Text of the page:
On the other hand, if Tesla approaches you to create their next version of the software, you’ll know from the start that you won’t be able to do it.
While self-esteem is the feeling of trust you have when you think of your person, in general, trusting yourself has a lot to do with specific skills and activities. Therefore, instead of thinking about your person, in general, think of something specific that you can do.
Optimistic approach for failure as poor self-esteem: pick something you’re great at and focus on that – if you believe you don’t have any skills, decide on something that you become great at and do it until you become great.
- Fatalistic attitude
A fatalistic attitude is what happens when you believe that the obstacle you’ve reached is the end of the road. Unless you’re sure you’re going to die, then the encountered obstacle is not your final obstacle.
Saying that things are not possible or that you can’t do it is what going to make that obstacle final, even though it is not.
The best way of overcoming a fatalistic attitude is to ask someone else what they would do in your situation. I bet you’re going to find a few alternatives to what you believe is impossible.
Optimistic approach for failure a fatalistic attitude: whenever you feel like things get impossible, ask a friend what would they do and focus on the positive answers.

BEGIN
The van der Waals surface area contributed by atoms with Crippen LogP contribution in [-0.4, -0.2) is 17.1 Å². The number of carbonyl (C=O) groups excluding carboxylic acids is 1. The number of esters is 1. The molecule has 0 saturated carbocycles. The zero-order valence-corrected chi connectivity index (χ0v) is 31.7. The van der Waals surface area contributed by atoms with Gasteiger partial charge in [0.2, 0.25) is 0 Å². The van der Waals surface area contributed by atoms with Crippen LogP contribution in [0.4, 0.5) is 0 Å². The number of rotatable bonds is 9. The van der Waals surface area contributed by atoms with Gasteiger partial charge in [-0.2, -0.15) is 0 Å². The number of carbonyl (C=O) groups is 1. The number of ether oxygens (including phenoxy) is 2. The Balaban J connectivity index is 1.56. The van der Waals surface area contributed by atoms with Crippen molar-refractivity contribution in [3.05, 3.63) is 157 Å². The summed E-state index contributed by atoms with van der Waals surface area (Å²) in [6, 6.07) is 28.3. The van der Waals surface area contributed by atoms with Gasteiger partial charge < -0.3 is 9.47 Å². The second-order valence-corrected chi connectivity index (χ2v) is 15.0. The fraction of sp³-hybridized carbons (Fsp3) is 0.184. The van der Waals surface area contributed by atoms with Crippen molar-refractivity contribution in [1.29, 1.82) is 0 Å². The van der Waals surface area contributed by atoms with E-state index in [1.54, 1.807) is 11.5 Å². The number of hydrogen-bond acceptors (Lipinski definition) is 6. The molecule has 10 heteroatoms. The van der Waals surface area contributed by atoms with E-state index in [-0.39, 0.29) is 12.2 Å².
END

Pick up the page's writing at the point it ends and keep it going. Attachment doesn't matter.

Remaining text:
- Fear of failure
For many people, the fear itself is what makes failure happen.
If you are one of these people, then you should treat as an experiment whatever you set yourself to do.
Do you want to start running? Go out and run and see for how long you can run.
Do you want to cook something for the first time? Buy the ingredients and do it differently than the recipe says. Then see if what you did is any good.
As long as you don’t set yourself a specific end, you set yourself to experiment and discover whatever end there may be.
Optimistic approach for fear of failure: don’t set goals but try to experiment and have fun in the process.
I’ve had my fair share of impatient moments and I believe that most of my failures have been the result of impatience.
When it comes to dealing with patience so you can avoid failure, there’s one thing I recommend doing and that is letting go. Impatience always feels like rushing to get somewhere. As soon as you let it go and you focus on something else, the rush disappears and so does the impatience.
For example, let’s say you’re rushing into something big, something as signing a contract with a big client. If you’re impatient and the potential client notices that, then they may think there’s something wrong and may terminate whatever possible collaboration you may have. Instead, shift your attention to your current clients.
One thing to have in mind in such situations is that whatever you’re rushing to is just an illusion. The thing that you desire to have is part of the future and the future is really volatile, which makes it an illusion.
Optimistic approach for failure as impatience: shift your attention from whatever you want to happen in the near future to the things that are happening in the present moment.
Excuses are just a smart way of saying ‘no’.
They’re smart as in it makes you find alternatives for saying ‘no’, but excuses are nothing more than a simple ‘no’.